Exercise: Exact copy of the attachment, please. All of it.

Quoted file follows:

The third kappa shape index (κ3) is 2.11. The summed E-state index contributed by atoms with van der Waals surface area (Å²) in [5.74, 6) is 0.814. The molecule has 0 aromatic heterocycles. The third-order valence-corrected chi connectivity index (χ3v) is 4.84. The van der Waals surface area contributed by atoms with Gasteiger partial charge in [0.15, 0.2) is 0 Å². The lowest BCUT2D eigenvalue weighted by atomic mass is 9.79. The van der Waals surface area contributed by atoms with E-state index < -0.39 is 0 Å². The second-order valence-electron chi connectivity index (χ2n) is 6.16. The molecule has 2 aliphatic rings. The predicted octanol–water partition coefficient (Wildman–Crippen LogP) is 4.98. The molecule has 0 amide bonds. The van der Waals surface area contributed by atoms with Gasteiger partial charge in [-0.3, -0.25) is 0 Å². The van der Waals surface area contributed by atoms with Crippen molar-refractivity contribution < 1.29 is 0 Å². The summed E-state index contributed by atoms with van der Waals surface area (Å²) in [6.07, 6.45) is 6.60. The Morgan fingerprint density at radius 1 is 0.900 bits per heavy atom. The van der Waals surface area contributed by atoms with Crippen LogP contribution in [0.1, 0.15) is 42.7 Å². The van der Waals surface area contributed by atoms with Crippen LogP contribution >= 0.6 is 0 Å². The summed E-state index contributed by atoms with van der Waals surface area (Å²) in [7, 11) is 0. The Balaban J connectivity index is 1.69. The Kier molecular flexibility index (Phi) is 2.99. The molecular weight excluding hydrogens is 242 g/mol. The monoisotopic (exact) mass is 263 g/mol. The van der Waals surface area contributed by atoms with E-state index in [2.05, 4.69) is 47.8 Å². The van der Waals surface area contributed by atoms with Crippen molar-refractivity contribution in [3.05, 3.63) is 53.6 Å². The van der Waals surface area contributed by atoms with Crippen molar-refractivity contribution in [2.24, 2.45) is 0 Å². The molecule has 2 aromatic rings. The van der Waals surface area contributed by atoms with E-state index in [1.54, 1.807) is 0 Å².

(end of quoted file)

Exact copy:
The third kappa shape index (κ3) is 2.11. The summed E-state index contributed by atoms with van der Waals surface area (Å²) in [5.74, 6) is 0.814. The molecule has 0 aromatic heterocycles. The third-order valence-corrected chi connectivity index (χ3v) is 4.84. The van der Waals surface area contributed by atoms with Gasteiger partial charge in [0.15, 0.2) is 0 Å². The lowest BCUT2D eigenvalue weighted by atomic mass is 9.79. The van der Waals surface area contributed by atoms with E-state index < -0.39 is 0 Å². The second-order valence-electron chi connectivity index (χ2n) is 6.16. The molecule has 2 aliphatic rings. The predicted octanol–water partition coefficient (Wildman–Crippen LogP) is 4.98. The molecule has 0 amide bonds. The van der Waals surface area contributed by atoms with Gasteiger partial charge in [-0.3, -0.25) is 0 Å². The van der Waals surface area contributed by atoms with Crippen molar-refractivity contribution < 1.29 is 0 Å². The summed E-state index contributed by atoms with van der Waals surface area (Å²) in [6.07, 6.45) is 6.60. The Morgan fingerprint density at radius 1 is 0.900 bits per heavy atom. The van der Waals surface area contributed by atoms with Crippen LogP contribution in [0.1, 0.15) is 42.7 Å². The van der Waals surface area contributed by atoms with Crippen LogP contribution >= 0.6 is 0 Å². The summed E-state index contributed by atoms with van der Waals surface area (Å²) in [7, 11) is 0. The Balaban J connectivity index is 1.69. The Kier molecular flexibility index (Phi) is 2.99. The molecular weight excluding hydrogens is 242 g/mol. The monoisotopic (exact) mass is 263 g/mol. The van der Waals surface area contributed by atoms with E-state index in [2.05, 4.69) is 47.8 Å². The van der Waals surface area contributed by atoms with Crippen molar-refractivity contribution in [3.05, 3.63) is 53.6 Å². The van der Waals surface area contributed by atoms with Crippen molar-refractivity contribution in [2.24, 2.45) is 0 Å². The molecule has 2 aromatic rings. The van der Waals surface area contributed by atoms with E-state index in [1.54, 1.807) is 0 Å².